A Southlake biotech firm has raised new funding and named a new leader on its path to help treat a disease for which there is currently no cure.
Renibus Therapeutics, which focuses on treatments for acute and chronic kidney diseases, announced closing a $35 million Series A funding round that includes a $15 million extension led by “family offices specializing in biotech investments” to help fuel the development of three of its therapies.
One in seven adults will be affected by kidney disease
According to a CDC report, one in seven U.S. adults will be affected by kidney disease, with no approved therapies for acute injury or chronic disease.
“Renibus has arrived at a critical inflection point in its commitment to transform the prevention and treatment of kidney diseases,” said incoming CEO Frank Stonebanks in a statement.
With the new funding, Renibus is looking to advance its lead therapies through clinical trials. Its portfolio currently includes three treatments One, called RBT-1, is geared toward acute kidney injury and is currently in its first Phase II trial. Another, called RBT-2, is focused on chronic kidney disease and is expected to start Phase I studies later this year. Its third treatment, RBT-3, is aimed at iron deficiency anemia and platinum-based kidney toxicity and is expected to start Phase III developments this year.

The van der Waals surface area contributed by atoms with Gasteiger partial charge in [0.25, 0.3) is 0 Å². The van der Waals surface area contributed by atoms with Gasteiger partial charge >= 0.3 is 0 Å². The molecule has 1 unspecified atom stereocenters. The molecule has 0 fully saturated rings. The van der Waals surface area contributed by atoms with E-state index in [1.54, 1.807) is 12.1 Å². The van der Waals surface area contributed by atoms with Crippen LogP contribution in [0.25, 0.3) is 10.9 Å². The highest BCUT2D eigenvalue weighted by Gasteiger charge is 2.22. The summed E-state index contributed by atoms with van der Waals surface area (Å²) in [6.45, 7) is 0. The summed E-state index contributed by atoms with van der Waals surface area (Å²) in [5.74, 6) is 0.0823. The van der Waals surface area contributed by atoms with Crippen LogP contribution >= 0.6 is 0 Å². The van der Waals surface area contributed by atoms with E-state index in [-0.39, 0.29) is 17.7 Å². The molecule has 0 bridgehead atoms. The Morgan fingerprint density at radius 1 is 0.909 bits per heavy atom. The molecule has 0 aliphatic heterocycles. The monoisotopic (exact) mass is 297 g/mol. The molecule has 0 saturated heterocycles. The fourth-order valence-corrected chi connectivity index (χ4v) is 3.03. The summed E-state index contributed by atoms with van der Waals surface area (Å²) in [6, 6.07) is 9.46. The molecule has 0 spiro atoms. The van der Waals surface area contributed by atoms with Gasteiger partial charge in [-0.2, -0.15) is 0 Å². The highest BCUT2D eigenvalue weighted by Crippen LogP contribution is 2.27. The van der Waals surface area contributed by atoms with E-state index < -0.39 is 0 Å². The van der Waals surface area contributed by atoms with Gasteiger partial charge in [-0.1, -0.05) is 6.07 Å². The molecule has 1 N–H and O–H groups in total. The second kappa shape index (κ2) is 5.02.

“The closing of our $35 million capital raise will accelerate our momentum across the clinical portfolio,” Stonebanks said.
New CEO has led three other biotech companies
As part of the move, Renibus co-founder and former CEO Al Guillem is moving to the executive chairman role as Stonebanks takes on the role of CEO. Before joining the company, Stonebanks served as a venture partner at California early-stage VC firm Wavemaker Three-Sixty Health. In addition to other roles in the VC ecosystem, Stonebanks has led three other biotech companies, two of which he founded. He’s also been serving as an advisor to Renibus.
“Frank brings a proven track record of success leading both public and private companies, as well as notable expertise in the venture capital world, and Renibus will benefit from his leadership as it enters a critical phase,” Guillem said in a statement. “These leadership changes and our recent financing position the company well for continued growth.”
Co-founder’s previous firm was acquired for $2.7B
Guillem helped incorporate Renibus in 2015, the same year his previous business ZS Pharma, which focused on kidney and liver diseases, was acquired by AstraZeneca for $2.7 billion. The year before, ZS went public on the Nasdaq, raising around $112 million at the time.
In July 2020, Renibus amended an SEC filing from 2019 to report raising a total of $19.75 million in equity and other options out of a $35 million offering from 18 investors. As of last July, Guillem said the company had raised a total of about $30 million.
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